Discussions of rural life in Thailand often proceed in the absence of good quality local information. This is unfortunate, as local studies often throw up findings that challenge popular misconceptions. Here is a fascinating graph from ANU PhD researcher Runako Samata.


Runako has been studying the economy of upland Karen farmers in Thailand’s Mae Hong Son province. As I have discussed previously on New Mandala, Karen upland farmers feature prominently in the local sufficiency/local wisdom account of NGOs and activist academics. These accounts are often motivated by a legitimate desire to defend upland farming practices from exaggerated charges of environmental degradation. But they sometimes tend to slip over into a romanticisation of upland livelihoods. This is where Runako’s graph comes in useful. The graph illustrates the annual per capita un-milled rice production for 60 households that are entirely dependant on upland fields (not irrigated paddy) for their rice. The two lines indicate two locally informed estimates of annual per capita rice requirement (one thang is about 10 kilograms). The story it tells is stark: the vast majority of these upland rice farmers cannot meet their rice requirements!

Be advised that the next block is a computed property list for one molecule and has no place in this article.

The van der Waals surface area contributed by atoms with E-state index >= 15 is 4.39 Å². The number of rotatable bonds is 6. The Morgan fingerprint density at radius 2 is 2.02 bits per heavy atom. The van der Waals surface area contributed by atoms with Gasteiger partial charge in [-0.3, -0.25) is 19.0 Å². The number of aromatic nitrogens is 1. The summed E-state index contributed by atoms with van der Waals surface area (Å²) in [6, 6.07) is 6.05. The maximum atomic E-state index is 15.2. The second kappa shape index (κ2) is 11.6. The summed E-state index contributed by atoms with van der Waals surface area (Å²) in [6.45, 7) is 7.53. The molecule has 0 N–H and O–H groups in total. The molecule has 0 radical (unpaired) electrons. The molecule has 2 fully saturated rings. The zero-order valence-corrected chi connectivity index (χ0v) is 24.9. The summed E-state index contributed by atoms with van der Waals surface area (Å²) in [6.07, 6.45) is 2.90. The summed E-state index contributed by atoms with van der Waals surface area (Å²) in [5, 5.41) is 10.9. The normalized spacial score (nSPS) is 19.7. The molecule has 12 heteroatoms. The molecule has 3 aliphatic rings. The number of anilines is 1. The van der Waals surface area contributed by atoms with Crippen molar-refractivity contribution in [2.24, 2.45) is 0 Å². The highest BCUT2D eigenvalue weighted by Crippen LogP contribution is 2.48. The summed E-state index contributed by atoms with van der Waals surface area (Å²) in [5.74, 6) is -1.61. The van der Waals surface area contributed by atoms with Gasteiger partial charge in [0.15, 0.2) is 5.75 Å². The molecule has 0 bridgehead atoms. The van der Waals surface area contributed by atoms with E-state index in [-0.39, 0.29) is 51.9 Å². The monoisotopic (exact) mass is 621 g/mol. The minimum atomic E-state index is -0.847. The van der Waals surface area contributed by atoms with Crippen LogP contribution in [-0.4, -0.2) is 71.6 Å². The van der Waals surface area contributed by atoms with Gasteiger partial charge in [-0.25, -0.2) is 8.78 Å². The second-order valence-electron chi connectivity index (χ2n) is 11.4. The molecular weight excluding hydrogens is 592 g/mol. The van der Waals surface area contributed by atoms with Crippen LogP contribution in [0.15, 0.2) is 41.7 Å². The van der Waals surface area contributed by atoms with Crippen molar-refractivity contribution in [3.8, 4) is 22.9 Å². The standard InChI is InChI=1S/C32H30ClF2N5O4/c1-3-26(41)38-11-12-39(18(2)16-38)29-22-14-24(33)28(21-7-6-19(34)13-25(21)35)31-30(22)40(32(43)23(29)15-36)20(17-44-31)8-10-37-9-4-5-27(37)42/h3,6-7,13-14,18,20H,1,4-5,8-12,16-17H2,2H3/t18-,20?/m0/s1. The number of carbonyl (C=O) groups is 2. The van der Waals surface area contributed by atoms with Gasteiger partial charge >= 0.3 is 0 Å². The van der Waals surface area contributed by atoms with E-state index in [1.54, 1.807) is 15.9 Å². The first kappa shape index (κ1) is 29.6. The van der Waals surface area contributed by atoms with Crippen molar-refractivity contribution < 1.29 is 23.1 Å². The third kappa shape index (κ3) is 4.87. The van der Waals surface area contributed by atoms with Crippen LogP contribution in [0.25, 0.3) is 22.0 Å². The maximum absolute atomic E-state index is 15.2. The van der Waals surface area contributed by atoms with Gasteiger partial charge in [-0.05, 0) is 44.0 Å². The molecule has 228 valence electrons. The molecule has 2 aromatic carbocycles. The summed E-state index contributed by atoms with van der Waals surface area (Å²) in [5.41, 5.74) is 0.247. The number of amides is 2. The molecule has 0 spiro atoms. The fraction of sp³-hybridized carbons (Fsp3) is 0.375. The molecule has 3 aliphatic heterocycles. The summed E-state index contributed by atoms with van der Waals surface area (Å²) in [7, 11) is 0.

Runako has found that farmers respond to this deficiency in various ways – some diversify into cash crops (interestingly she found that some of the highest upland rice yields were achieved by farmers who had grown cabbages on the plots in the previous year – the rice benefits from the fertiliser residue) while many others seek wage labour opportunities within the village, in the local trading centre or in towns and cities further afield. As in much of rural Thailand, achieving sufficiency involves spatially dispersed diversity.